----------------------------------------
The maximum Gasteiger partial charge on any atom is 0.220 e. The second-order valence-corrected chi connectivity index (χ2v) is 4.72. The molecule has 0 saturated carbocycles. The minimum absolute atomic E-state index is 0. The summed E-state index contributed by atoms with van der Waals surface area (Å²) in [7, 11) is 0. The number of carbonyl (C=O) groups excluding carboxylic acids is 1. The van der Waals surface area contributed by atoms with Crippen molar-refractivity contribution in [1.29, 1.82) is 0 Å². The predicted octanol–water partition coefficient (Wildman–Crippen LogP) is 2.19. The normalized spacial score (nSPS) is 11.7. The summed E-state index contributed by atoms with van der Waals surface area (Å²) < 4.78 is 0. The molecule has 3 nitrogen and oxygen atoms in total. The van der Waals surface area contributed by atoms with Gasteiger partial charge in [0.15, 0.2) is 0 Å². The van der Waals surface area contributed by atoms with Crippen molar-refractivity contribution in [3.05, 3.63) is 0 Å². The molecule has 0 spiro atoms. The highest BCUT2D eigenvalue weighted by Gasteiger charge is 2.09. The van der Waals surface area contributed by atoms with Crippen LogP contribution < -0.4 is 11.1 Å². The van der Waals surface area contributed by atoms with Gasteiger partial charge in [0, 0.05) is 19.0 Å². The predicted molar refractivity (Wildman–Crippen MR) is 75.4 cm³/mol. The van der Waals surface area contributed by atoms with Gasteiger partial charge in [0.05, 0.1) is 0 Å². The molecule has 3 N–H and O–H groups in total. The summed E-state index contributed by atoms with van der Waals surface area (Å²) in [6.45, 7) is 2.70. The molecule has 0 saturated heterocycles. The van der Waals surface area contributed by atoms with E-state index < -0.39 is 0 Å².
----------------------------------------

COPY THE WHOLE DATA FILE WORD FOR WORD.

The maximum Gasteiger partial charge on any atom is 0.220 e. The second-order valence-corrected chi connectivity index (χ2v) is 4.72. The molecule has 0 saturated carbocycles. The minimum absolute atomic E-state index is 0. The summed E-state index contributed by atoms with van der Waals surface area (Å²) in [7, 11) is 0. The number of carbonyl (C=O) groups excluding carboxylic acids is 1. The van der Waals surface area contributed by atoms with Crippen molar-refractivity contribution in [1.29, 1.82) is 0 Å². The predicted octanol–water partition coefficient (Wildman–Crippen LogP) is 2.19. The normalized spacial score (nSPS) is 11.7. The summed E-state index contributed by atoms with van der Waals surface area (Å²) < 4.78 is 0. The molecule has 3 nitrogen and oxygen atoms in total. The van der Waals surface area contributed by atoms with Gasteiger partial charge in [0.15, 0.2) is 0 Å². The van der Waals surface area contributed by atoms with Crippen molar-refractivity contribution in [3.05, 3.63) is 0 Å². The molecule has 0 spiro atoms. The highest BCUT2D eigenvalue weighted by Gasteiger charge is 2.09. The van der Waals surface area contributed by atoms with Crippen LogP contribution < -0.4 is 11.1 Å². The van der Waals surface area contributed by atoms with Gasteiger partial charge in [0, 0.05) is 19.0 Å². The predicted molar refractivity (Wildman–Crippen MR) is 75.4 cm³/mol. The van der Waals surface area contributed by atoms with Gasteiger partial charge in [0.05, 0.1) is 0 Å². The molecule has 3 N–H and O–H groups in total. The summed E-state index contributed by atoms with van der Waals surface area (Å²) in [6.45, 7) is 2.70. The molecule has 0 saturated heterocycles. The van der Waals surface area contributed by atoms with E-state index < -0.39 is 0 Å².